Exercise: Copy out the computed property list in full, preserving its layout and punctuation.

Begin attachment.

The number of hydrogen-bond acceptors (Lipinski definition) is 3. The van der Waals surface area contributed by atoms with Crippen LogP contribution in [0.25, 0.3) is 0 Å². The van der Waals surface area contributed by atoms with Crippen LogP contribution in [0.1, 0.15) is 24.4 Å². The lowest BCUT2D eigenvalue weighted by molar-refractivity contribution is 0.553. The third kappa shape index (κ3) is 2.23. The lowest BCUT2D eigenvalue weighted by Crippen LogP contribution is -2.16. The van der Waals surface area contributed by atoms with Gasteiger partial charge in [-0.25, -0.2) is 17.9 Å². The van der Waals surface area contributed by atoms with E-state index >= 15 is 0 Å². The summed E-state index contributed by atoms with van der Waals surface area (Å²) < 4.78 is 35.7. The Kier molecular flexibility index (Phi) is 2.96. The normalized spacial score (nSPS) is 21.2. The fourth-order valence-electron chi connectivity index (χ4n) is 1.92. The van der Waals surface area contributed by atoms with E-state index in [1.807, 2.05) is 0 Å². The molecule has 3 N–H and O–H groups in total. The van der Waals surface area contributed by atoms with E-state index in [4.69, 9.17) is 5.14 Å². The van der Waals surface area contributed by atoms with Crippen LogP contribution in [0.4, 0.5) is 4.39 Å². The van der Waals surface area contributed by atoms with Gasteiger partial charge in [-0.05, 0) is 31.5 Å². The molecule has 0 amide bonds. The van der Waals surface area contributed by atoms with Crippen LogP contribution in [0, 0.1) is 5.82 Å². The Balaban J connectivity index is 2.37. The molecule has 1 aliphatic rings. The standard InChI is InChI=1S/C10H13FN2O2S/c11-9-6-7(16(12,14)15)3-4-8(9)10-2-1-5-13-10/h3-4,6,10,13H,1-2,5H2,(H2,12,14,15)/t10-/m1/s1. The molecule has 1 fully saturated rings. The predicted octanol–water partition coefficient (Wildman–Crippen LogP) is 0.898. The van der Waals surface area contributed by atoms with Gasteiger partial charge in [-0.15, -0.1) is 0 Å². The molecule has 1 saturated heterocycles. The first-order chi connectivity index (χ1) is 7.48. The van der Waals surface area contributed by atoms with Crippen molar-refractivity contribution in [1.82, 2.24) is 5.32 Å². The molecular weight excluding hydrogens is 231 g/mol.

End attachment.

The number of hydrogen-bond acceptors (Lipinski definition) is 3. The van der Waals surface area contributed by atoms with Crippen LogP contribution in [0.25, 0.3) is 0 Å². The van der Waals surface area contributed by atoms with Crippen LogP contribution in [0.1, 0.15) is 24.4 Å². The lowest BCUT2D eigenvalue weighted by molar-refractivity contribution is 0.553. The third kappa shape index (κ3) is 2.23. The lowest BCUT2D eigenvalue weighted by Crippen LogP contribution is -2.16. The van der Waals surface area contributed by atoms with Gasteiger partial charge in [-0.25, -0.2) is 17.9 Å². The van der Waals surface area contributed by atoms with E-state index >= 15 is 0 Å². The summed E-state index contributed by atoms with van der Waals surface area (Å²) < 4.78 is 35.7. The Kier molecular flexibility index (Phi) is 2.96. The normalized spacial score (nSPS) is 21.2. The fourth-order valence-electron chi connectivity index (χ4n) is 1.92. The van der Waals surface area contributed by atoms with E-state index in [1.807, 2.05) is 0 Å². The molecule has 3 N–H and O–H groups in total. The van der Waals surface area contributed by atoms with E-state index in [4.69, 9.17) is 5.14 Å². The van der Waals surface area contributed by atoms with Crippen LogP contribution in [0.4, 0.5) is 4.39 Å². The van der Waals surface area contributed by atoms with Gasteiger partial charge in [-0.05, 0) is 31.5 Å². The molecule has 0 amide bonds. The van der Waals surface area contributed by atoms with Crippen LogP contribution in [0, 0.1) is 5.82 Å². The Balaban J connectivity index is 2.37. The molecule has 1 aliphatic rings. The standard InChI is InChI=1S/C10H13FN2O2S/c11-9-6-7(16(12,14)15)3-4-8(9)10-2-1-5-13-10/h3-4,6,10,13H,1-2,5H2,(H2,12,14,15)/t10-/m1/s1. The molecule has 1 fully saturated rings. The predicted octanol–water partition coefficient (Wildman–Crippen LogP) is 0.898. The van der Waals surface area contributed by atoms with Gasteiger partial charge in [-0.15, -0.1) is 0 Å². The molecule has 1 saturated heterocycles. The first-order chi connectivity index (χ1) is 7.48. The van der Waals surface area contributed by atoms with Crippen molar-refractivity contribution in [1.82, 2.24) is 5.32 Å². The molecular weight excluding hydrogens is 231 g/mol.